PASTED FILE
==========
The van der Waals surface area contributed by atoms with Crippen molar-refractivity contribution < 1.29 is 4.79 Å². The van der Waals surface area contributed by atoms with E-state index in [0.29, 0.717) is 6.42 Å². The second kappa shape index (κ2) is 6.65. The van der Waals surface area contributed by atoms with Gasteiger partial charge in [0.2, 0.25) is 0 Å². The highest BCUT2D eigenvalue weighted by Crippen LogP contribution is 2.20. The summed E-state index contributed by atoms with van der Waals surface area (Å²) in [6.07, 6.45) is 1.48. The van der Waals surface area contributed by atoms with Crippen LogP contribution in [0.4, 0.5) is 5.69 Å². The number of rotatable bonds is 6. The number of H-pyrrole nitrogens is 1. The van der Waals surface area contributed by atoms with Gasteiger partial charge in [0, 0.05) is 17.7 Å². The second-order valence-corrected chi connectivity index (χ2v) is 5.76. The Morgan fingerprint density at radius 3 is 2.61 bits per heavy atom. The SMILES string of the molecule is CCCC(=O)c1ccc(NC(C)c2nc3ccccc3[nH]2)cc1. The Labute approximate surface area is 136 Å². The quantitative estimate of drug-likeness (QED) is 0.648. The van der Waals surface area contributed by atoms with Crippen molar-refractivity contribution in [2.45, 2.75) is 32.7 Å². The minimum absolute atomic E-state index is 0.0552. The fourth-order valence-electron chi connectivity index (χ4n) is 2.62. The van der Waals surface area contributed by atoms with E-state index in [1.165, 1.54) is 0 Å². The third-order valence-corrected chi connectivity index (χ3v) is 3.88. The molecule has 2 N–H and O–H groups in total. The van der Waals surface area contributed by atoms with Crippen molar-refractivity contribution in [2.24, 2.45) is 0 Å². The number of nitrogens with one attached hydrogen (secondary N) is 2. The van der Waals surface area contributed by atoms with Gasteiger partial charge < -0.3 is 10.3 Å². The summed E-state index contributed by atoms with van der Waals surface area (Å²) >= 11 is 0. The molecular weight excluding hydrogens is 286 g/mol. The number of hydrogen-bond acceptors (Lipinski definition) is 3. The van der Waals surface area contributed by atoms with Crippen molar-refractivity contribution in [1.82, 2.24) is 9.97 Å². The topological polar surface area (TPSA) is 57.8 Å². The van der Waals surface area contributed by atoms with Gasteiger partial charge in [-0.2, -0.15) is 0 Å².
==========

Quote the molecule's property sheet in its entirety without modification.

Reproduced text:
The van der Waals surface area contributed by atoms with Crippen molar-refractivity contribution < 1.29 is 4.79 Å². The van der Waals surface area contributed by atoms with E-state index in [0.29, 0.717) is 6.42 Å². The second kappa shape index (κ2) is 6.65. The van der Waals surface area contributed by atoms with Gasteiger partial charge in [0.2, 0.25) is 0 Å². The highest BCUT2D eigenvalue weighted by Crippen LogP contribution is 2.20. The summed E-state index contributed by atoms with van der Waals surface area (Å²) in [6.07, 6.45) is 1.48. The van der Waals surface area contributed by atoms with Crippen LogP contribution in [0.4, 0.5) is 5.69 Å². The number of rotatable bonds is 6. The number of H-pyrrole nitrogens is 1. The van der Waals surface area contributed by atoms with Gasteiger partial charge in [0, 0.05) is 17.7 Å². The second-order valence-corrected chi connectivity index (χ2v) is 5.76. The Morgan fingerprint density at radius 3 is 2.61 bits per heavy atom. The SMILES string of the molecule is CCCC(=O)c1ccc(NC(C)c2nc3ccccc3[nH]2)cc1. The Labute approximate surface area is 136 Å². The quantitative estimate of drug-likeness (QED) is 0.648. The van der Waals surface area contributed by atoms with Crippen molar-refractivity contribution in [2.45, 2.75) is 32.7 Å². The minimum absolute atomic E-state index is 0.0552. The fourth-order valence-electron chi connectivity index (χ4n) is 2.62. The van der Waals surface area contributed by atoms with E-state index in [1.165, 1.54) is 0 Å². The third-order valence-corrected chi connectivity index (χ3v) is 3.88. The molecule has 2 N–H and O–H groups in total. The van der Waals surface area contributed by atoms with Crippen molar-refractivity contribution in [2.24, 2.45) is 0 Å². The number of nitrogens with one attached hydrogen (secondary N) is 2. The van der Waals surface area contributed by atoms with Gasteiger partial charge < -0.3 is 10.3 Å². The summed E-state index contributed by atoms with van der Waals surface area (Å²) >= 11 is 0. The molecular weight excluding hydrogens is 286 g/mol. The number of hydrogen-bond acceptors (Lipinski definition) is 3. The van der Waals surface area contributed by atoms with Crippen molar-refractivity contribution in [1.82, 2.24) is 9.97 Å². The topological polar surface area (TPSA) is 57.8 Å². The van der Waals surface area contributed by atoms with Gasteiger partial charge in [-0.2, -0.15) is 0 Å².